As students prepare to graduate, for next semester, or for the summer there could be a possible change in their employment. Now is a good time to visit your favorite on-campus departments, offices, or eateries.  Inquire about any potential job openings that may be opening up during the summer or for next school year. Another option is to check the student employment website or office (sometimes located within the Financial Aid Office) to see if anything has become available. The summers along with graduations often result in hundreds and thousands of students fleeing back home. However, it will also mean students away at school fleeing back home where your school is located.  Start early by putting in applications and stopping by local establishments letting them know you are looking for employment.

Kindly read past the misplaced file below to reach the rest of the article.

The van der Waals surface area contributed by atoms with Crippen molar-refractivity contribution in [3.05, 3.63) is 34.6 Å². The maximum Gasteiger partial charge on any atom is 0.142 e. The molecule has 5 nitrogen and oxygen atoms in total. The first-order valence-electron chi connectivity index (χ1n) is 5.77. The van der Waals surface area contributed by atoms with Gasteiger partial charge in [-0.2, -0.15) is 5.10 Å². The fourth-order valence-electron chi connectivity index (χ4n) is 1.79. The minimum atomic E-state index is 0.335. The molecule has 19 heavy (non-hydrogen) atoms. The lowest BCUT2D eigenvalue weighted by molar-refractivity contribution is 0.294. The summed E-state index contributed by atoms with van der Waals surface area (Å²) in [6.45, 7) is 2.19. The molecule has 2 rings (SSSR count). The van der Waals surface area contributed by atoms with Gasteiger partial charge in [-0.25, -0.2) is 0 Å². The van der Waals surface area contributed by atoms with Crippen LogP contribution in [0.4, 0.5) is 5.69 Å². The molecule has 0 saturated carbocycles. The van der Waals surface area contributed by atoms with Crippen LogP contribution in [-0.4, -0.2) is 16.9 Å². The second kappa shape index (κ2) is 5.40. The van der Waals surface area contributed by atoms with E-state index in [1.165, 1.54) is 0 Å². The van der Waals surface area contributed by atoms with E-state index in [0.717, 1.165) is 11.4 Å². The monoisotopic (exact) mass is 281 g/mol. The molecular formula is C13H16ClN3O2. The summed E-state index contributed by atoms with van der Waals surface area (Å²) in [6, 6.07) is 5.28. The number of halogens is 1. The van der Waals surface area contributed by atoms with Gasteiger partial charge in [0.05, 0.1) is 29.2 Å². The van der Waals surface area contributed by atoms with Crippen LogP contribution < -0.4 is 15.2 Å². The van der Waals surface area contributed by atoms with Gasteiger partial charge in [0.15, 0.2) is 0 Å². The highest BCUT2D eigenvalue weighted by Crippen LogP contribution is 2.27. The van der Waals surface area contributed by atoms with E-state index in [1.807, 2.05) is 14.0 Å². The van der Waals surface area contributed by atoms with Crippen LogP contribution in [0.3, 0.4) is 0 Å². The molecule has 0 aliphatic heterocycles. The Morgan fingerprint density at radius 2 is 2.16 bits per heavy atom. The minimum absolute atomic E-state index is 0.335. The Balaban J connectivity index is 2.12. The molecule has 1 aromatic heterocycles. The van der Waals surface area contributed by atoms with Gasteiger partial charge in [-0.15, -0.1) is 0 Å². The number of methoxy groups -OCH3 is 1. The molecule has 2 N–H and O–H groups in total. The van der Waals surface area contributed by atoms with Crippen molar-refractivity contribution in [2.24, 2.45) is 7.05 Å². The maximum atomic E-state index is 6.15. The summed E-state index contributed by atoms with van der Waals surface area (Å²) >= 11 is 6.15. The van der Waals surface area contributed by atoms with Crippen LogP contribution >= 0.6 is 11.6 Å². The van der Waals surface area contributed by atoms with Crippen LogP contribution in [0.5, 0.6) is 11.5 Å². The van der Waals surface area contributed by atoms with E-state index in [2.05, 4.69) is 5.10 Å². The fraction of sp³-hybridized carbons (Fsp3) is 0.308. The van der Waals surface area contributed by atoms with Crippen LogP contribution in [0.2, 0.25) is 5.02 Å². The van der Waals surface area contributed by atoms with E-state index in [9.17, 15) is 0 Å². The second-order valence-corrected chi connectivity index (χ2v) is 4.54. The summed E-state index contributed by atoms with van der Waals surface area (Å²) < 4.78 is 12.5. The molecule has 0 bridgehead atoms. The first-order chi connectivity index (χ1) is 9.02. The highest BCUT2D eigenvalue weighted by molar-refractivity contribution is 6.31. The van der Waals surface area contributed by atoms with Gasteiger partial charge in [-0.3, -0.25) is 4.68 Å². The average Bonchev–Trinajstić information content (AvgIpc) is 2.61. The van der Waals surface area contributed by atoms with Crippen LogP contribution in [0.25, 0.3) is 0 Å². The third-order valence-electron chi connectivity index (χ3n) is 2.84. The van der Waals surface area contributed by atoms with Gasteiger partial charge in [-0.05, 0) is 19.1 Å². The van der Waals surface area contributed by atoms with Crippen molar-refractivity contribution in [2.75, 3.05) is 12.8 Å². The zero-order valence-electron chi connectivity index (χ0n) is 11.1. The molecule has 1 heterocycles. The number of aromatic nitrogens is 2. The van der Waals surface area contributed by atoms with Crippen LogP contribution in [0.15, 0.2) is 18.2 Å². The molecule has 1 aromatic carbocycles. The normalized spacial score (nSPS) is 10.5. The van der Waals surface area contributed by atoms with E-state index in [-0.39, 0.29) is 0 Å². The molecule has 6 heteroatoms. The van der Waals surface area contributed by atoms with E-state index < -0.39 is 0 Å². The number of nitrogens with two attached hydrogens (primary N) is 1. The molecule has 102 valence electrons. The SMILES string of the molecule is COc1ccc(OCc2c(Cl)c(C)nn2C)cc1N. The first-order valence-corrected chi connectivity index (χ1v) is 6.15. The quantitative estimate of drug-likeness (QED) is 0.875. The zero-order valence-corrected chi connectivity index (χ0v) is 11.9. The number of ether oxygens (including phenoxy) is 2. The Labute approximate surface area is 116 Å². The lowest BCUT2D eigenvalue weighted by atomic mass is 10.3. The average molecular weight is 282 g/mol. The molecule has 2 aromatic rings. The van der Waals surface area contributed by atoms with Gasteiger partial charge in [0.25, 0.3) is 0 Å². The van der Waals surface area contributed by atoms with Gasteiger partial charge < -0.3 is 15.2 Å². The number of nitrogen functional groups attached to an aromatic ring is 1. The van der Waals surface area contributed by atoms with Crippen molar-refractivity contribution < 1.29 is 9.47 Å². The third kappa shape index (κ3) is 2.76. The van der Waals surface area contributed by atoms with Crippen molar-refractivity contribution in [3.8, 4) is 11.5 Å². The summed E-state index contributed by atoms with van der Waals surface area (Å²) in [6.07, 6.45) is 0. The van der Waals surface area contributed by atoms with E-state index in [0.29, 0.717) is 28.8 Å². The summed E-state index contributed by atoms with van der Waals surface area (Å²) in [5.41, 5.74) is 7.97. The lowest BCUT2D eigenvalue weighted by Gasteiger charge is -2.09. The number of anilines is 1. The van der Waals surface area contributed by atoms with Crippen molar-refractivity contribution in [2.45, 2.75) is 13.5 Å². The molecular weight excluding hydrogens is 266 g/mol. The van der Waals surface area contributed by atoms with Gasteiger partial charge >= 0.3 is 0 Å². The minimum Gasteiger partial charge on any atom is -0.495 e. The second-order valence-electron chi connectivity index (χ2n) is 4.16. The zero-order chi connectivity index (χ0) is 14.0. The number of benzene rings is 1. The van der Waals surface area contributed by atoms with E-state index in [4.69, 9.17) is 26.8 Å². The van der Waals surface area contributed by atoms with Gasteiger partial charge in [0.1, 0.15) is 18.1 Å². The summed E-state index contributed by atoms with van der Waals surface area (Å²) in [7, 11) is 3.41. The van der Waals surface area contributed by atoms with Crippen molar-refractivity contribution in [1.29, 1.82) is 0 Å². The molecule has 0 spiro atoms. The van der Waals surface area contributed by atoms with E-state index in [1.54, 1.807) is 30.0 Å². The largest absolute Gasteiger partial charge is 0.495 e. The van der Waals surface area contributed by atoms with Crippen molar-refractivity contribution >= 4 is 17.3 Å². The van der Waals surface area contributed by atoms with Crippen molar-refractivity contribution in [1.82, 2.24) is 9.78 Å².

Most businesses welcome college students, because they know students have a unique background, varying knowledge, and have relatively low needs. However, be sure to accurately sell yourself. Treat each interaction as an interview; sometimes stopping by results with an on-the-spot interview. Pay extra attention to your appearance, your presentation (application, resume, interview), and your overall professionalism.  Although you may be a low maintenance employee you do not want to come across as a liability.  Employers want someone who appears to be mature, serious, and long term.

This is the time to buckle down and focus on finishing the semester strong, but it is also the time to get an early start on employment for the summer and the Fall semester. Use this time wisely and avoid the rush.